Out shooting birds

by alda on June 24, 2015

This week, instead of posting one picture, I want to post a few that I took during our ring road trip last week. Our final two nights were spent at Kolkuós, a historic trading post that some idiots wanted to turn into the main garbage dumping site for north Iceland. [It’s the same morons who want to build a brand new aluminium smelter in Skagaströnd, on the other side of the peninsula from Skagarfjörður. The mind boggles.] Thankfully Valgeir and Guðrún, the same people who run the Icelandic Emigration Museum in Hofsós, stepped in with the help of some powerful friends and were able to thwart those plans. They have now restored an old building that was located on the site, and made a gorgeous sort of guest house that is rented out to groups [and which we had the privilege of having all to ourselves for two nights – but that’s another story].

Kolkuós is an amazing place – so beautiful, and also so infused with energy, possibly [partly] because it is situated at the estuary of two rivers, that come together there and merge with the ocean. The place is absolutely TEEMING with birds and I was in my element with the camera raised, trying to capture them. In the end it was kind of hard not to, since they were everywhere – although I will say to my credit that they were pretty skittish. Here are a few of my favourites.














Oh, and the answer to last Monday’s little quiz? It was: KIWI. [Though here in Iceland, no one ever uses the name loðber, and everyone always uses the name kiwi.] Thanks to all of you who commented here and on Facebook.

About the Icelanders: making up words

by alda on June 22, 2015

As many of you no doubt know [especially if you have read this], the Icelanders have a language committee that makes up new Icelandic words for things or concepts that pop up. By which I mean that Icelandic doesn’t just take the word, say, “computer” and call it “kompjúter”. Instead they submit the object “computer” to the language committee so they can make up a new name for it in Icelandic. [Incidentally, this is called “linguistic purism”, which I must say sounds rather more scary than it is.]

language committeeIn the aforementioned example, the language committee decided on the word tölva which is a composite of the word völva meaning “prophetess” [from Icelandic mythology] and tala meaning “number”. So “computer” in Icelandic essentially means “prophetess of numbers”. Kind of lovely, right?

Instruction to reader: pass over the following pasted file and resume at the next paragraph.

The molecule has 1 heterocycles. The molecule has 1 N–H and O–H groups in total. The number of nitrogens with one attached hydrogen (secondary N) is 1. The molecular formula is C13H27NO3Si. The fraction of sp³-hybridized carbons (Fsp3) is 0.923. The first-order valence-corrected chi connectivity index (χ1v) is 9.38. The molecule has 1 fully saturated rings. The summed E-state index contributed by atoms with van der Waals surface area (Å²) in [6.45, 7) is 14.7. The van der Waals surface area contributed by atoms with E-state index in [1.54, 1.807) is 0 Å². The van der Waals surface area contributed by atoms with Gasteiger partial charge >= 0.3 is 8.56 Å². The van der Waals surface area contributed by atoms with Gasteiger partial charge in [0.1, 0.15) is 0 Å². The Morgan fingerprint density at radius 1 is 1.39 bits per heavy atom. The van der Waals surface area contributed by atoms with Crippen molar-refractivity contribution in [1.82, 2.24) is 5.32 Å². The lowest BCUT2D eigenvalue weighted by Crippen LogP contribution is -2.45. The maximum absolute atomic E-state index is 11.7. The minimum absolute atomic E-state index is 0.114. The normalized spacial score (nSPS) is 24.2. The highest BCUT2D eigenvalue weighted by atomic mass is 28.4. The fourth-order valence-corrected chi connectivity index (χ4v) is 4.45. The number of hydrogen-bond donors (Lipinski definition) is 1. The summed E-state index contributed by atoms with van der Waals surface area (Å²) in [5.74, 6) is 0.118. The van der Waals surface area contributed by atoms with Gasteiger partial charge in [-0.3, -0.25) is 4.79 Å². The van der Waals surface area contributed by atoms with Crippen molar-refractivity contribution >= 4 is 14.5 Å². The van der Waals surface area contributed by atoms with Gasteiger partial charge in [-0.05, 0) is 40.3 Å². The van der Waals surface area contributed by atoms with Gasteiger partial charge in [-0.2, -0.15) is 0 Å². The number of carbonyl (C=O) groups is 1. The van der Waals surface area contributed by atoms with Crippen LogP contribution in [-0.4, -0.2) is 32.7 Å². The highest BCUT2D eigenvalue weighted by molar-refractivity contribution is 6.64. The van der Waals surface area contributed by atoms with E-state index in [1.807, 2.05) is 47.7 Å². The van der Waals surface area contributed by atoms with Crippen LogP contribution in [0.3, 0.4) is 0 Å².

Now, only some of these newly made-up words stick – others do not. Tölva, for example, stuck. As did words like þyrla [helicopter] – literally “whirl”, þota [jet] – taken from the verb þjóta, meaning “rush”, and sjónvarp [television] – literally “vision cast”.

Others, however, do not stick. Take for instance the word flatbaka [pizza] – literally “flat bake”. Nope. Just didn’t take. Everyone still says “pizza”.

Another word that is pretty hilarious in my opinion, and which definitely did not stick, is the word loðber – “furry berry”. As a matter of fact I was amazed yesterday that this word actually existed, because the object/concept it describes is something quite familiar that I know under another name, which is a lot more commonly used. Whereas I have never heard the word loðber used.

And now: a wee quiz. What do you think the word loðber means in Icelandic? Can you imagine?

The answer will be revealed in Wednesday’s post, so stay tuned!

The bookdrop tour is ON

by alda on June 10, 2015

Today I am hitting the ring road [that circles Iceland] to distribute my books to retailers. We’ll be stopping in Höfn, Seyðisfjörður [two nights], somewhere near Húsavík [no accommodation booked yet so it looks like we’re winging it], two nights in Akureyri, and two nights at Kolkuós in Skagafjörður.

Here’s a picture from magical Kolkuós – we stayed there last last year. In the background is the historic island of Drangey – such a stunner.


This means that posting on this site will be light over the next couple of weeks, though I will be posting regular updates to Facebook, Twitter and Instagram.

Also! You might want to amuse yourself by listening to the mellifluous voice of Yours Truly as recorded on the delightful Radio Iceland recently.

Have a great couple of weeks everyone!

Yesterday I saw a man of a respectable age out walking his dog. The dog stopped next to a light pole, crouched down, and pooped – as dogs do. The man stopped, observed, and when the dog finished started to walk away.

Clean-Up-After-Your-Pet-300x297“Shouldn’t  you pick up after your dog?*” I asked him.

“Yes, I should,” he answered, looking at me sheepishly but making no movement to do so.

“Show responsibility as a dog owner?” I continued jovially. “Do you need a bag?” And I started rifling through my pockets for a poop bag [which, being a responsible dog owner, I always have on me], since I thought surely the poor man had forgotten his at home.

“Er, no, I have a bag,” he said, going on to produce one from his own pocket. He then stooped down and cleaned up the doggie poop.

In other words, he had a baggie but had not planned to use it – unless he got caught.

I posted about this on Facebook, and one of my [Icelandic] FB friends commented: “So typical for the Icelanders, this “There are rules here that need to be followed, but they don’t apply to me” mentality.

Which pretty much NAILS IT.